“We’ve picked up evidence of four perhaps five females breeding, we know where their home range areas are, ” Chris says.
Wildfire and climate change the big threats…
Habitat destruction has been one of the issues facing koalas across Australia, these particular Bega Valley marsupials received some respite from the NSW Government in March 2016 when the forests they were living in were protected from further logging with the creation of the Murrah Flora Reserves – taking in what was the Murrah, Tanja, and Mumbulla State Forests, and the southern section of the Bermagui State Forest.
“Almost certainly the greatest threat this population faces now is a major wildfire,” Chris says.
“We’ve been through a research project with the University of Melbourne where they’ve run what’s called fire simulation modeling,” Chris says.
The results highlight the likely progression of fire through this landscape, pinpointing areas for fuel reduction work. In turn, the threat to koalas as well as human life and property is reduced and the capacity of an effective response in the event of a wildfire is improved.
“Koalas can be very good neighbours,” Chris laughs.
The board managing the Biamanga National Park, which is made up of traditional owners, are keen to take on that key role of reducing the fire risk.
“For many years they have wanted to introduce a cultural burning program and I strongly support this,” Chris says.
“The way they see it is on two levels, one is to make an ecological contribution and [two] to provide opportunities for Aboriginal people to be working back on country.
“Within it [cultural burning] is the idea of small, low-intensity, patch burns, small terms just working over a long period of time,” Chris says.
Aside from fire, climate change is the other looming threat to these precious creatures – it’s change that is literally turning the koala’s stomach.
“It’s fairly clear that increased carbon dioxide levels are actually reducing the palatability of eucalypt foliage,” Chris says.
The fear is that the pressure of climate change on local forests will cut the number of suitable feed trees available.
“These koalas are widely scattered because there are only relativity few trees providing adequate nutrition,” Chris believes.
Increasing the number of suitable species like Woollybuott is another ‘rod in the fire’ of this conservation project.
“Woollybuot is really struggling to regenerate,” Chris says.
Thirty small research plots have been established throughout koala country where a range of bush regeneration techniques are being trialled – one of them is the use of seed balls.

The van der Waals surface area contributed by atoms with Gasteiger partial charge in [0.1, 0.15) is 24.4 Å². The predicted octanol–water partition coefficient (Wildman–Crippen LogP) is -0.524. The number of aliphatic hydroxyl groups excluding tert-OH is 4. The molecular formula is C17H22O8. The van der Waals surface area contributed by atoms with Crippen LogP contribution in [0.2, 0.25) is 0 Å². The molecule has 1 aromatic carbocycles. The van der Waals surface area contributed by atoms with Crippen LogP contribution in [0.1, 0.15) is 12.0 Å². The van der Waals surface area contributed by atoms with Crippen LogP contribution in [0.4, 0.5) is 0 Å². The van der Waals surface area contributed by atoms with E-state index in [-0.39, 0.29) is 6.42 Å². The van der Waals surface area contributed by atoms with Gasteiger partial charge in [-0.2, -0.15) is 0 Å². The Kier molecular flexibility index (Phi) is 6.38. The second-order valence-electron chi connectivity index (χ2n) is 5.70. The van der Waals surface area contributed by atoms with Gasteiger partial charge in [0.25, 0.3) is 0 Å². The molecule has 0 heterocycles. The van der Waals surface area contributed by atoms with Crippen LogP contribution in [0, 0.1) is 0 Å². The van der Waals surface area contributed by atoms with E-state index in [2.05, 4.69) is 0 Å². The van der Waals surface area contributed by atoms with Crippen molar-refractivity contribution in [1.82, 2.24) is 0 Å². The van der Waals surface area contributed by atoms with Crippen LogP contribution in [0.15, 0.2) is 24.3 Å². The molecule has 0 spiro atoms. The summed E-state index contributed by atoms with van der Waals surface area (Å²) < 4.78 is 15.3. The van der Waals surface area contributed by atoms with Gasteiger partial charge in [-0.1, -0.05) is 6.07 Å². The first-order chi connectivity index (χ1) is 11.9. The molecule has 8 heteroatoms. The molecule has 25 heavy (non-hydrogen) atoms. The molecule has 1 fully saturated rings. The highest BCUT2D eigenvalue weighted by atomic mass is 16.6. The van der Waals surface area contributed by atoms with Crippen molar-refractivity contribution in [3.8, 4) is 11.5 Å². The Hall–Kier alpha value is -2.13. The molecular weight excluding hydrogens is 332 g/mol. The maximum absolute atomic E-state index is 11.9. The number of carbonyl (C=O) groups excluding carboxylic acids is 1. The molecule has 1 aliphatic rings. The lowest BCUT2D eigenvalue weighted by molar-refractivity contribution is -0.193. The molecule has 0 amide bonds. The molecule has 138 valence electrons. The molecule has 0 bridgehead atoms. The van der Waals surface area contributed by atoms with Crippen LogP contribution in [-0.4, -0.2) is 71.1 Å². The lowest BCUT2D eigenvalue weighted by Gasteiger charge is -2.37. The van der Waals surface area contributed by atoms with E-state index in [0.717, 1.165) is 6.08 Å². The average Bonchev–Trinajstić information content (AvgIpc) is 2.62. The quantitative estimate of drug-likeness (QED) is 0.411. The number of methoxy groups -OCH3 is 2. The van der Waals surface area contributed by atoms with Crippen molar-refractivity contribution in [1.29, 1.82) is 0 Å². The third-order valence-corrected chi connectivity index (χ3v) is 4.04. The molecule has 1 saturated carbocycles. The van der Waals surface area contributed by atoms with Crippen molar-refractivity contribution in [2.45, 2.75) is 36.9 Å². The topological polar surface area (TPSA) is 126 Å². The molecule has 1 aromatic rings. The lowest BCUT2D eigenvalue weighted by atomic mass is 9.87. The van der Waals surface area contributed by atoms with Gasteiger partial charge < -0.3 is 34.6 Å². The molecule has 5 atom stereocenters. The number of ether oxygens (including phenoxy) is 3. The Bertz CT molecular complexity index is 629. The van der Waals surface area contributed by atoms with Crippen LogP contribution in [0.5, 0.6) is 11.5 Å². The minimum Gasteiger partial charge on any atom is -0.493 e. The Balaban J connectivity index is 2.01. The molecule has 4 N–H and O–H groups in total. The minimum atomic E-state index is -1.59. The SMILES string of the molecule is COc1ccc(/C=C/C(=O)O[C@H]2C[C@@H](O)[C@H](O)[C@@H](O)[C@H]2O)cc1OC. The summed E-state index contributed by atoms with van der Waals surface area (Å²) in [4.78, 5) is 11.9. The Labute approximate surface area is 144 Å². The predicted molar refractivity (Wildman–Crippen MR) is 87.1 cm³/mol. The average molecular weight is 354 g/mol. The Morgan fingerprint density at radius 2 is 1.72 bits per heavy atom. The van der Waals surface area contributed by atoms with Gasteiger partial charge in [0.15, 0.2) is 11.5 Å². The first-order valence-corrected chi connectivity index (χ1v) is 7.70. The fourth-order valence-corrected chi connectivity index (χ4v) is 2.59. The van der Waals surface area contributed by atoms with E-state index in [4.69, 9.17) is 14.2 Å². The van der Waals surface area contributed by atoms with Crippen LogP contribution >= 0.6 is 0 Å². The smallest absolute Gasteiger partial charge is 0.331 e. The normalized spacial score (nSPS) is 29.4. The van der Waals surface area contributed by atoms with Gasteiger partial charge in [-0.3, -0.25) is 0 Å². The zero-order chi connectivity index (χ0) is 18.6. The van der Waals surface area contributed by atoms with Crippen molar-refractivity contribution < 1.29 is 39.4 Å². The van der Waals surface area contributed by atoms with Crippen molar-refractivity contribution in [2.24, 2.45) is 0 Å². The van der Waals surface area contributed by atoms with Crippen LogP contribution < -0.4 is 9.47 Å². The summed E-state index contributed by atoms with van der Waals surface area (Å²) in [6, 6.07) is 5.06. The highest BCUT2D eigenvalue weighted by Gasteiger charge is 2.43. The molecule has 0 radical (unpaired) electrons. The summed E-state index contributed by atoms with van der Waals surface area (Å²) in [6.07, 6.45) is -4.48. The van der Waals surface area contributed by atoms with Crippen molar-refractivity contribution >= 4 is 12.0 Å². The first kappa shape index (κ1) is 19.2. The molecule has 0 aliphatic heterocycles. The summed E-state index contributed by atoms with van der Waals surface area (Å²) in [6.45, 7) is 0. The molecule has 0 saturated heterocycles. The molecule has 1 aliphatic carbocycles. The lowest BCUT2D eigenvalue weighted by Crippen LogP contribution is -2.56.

“Seed balls are made up of the seed of the target species, clay is mixed with peat mulch and Cayenne pepper,” Chris smiles.
“The Cayenne pepper is the magic ingredient that stops ants and other critters eating the seed.”
A solid clay ball is the result which sits in the bush waiting for good rain.
“Now it’s a question of monitoring and seeing what is most effective in encouraging the regeneration of Woollybuot and other preferred browse species,” Chris says.
Using this research in conjunction with cultural burning; regenerating burnt areas is the long game.
This relatively small forest holds big potential, not just for the survival of the koala according to Chris but so many other species.
“If we can’t hang on to our koala populations we are in big trouble,” Chris says.
“This population is a real litmus test as to what we can do about koala conservation nationally, this is a nationally significant effort.
“This is not just about koalas, the conservation initiatives that flow around the management of koala populations are conserving a whole lot more,” he says.
The success of this work so far has been the amount of knowledge collected and cooperation around better and more careful management of these forests.
It’s understood that the NSW Government will release its NSW Koala Strategy before the end of November.
A whole-of-government approach Environment Minister Gabrielle Upton hopes will stabilise and start to increase koala numbers around the state.
The work of Chris Allen and dozens of other locals have contributed to that process – advice that gives the koala a fighting chance.
While the survival of the koala is the main game, this locally based 10-year project has already had a big win. Its magic has seen a coming together of community will, good science, and politics.
“This is a population on the brink, it’s the last one we’ve got here in the coastal forests of the Bega Valley, let’s do what we can, we owe it to them given their history,” Chris says.